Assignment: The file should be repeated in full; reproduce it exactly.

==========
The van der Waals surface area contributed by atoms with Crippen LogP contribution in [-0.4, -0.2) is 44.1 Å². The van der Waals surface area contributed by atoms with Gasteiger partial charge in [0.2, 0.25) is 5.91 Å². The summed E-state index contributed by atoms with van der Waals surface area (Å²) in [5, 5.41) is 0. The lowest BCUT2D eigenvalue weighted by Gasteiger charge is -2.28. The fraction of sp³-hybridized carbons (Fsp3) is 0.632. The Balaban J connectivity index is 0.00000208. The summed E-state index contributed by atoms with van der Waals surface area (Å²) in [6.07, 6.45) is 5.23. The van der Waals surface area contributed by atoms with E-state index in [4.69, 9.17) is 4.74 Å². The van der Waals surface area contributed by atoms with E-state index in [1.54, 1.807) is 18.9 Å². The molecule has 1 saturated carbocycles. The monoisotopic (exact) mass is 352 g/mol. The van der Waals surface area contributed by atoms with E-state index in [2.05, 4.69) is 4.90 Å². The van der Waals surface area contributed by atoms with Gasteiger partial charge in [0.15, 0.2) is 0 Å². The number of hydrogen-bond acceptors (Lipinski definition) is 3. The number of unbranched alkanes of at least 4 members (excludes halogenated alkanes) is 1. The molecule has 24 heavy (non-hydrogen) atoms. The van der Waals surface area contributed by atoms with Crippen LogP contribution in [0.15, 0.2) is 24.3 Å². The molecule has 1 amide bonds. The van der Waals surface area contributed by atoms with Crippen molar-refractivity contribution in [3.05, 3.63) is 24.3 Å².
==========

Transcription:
The van der Waals surface area contributed by atoms with Crippen LogP contribution in [-0.4, -0.2) is 44.1 Å². The van der Waals surface area contributed by atoms with Gasteiger partial charge in [0.2, 0.25) is 5.91 Å². The summed E-state index contributed by atoms with van der Waals surface area (Å²) in [5, 5.41) is 0. The lowest BCUT2D eigenvalue weighted by Gasteiger charge is -2.28. The fraction of sp³-hybridized carbons (Fsp3) is 0.632. The Balaban J connectivity index is 0.00000208. The summed E-state index contributed by atoms with van der Waals surface area (Å²) in [6.07, 6.45) is 5.23. The van der Waals surface area contributed by atoms with E-state index in [4.69, 9.17) is 4.74 Å². The van der Waals surface area contributed by atoms with E-state index in [1.54, 1.807) is 18.9 Å². The molecule has 1 saturated carbocycles. The monoisotopic (exact) mass is 352 g/mol. The van der Waals surface area contributed by atoms with E-state index in [2.05, 4.69) is 4.90 Å². The van der Waals surface area contributed by atoms with Gasteiger partial charge in [0.15, 0.2) is 0 Å². The number of hydrogen-bond acceptors (Lipinski definition) is 3. The number of unbranched alkanes of at least 4 members (excludes halogenated alkanes) is 1. The molecule has 24 heavy (non-hydrogen) atoms. The van der Waals surface area contributed by atoms with Crippen LogP contribution in [0.15, 0.2) is 24.3 Å². The molecule has 1 amide bonds. The van der Waals surface area contributed by atoms with Crippen molar-refractivity contribution in [3.05, 3.63) is 24.3 Å².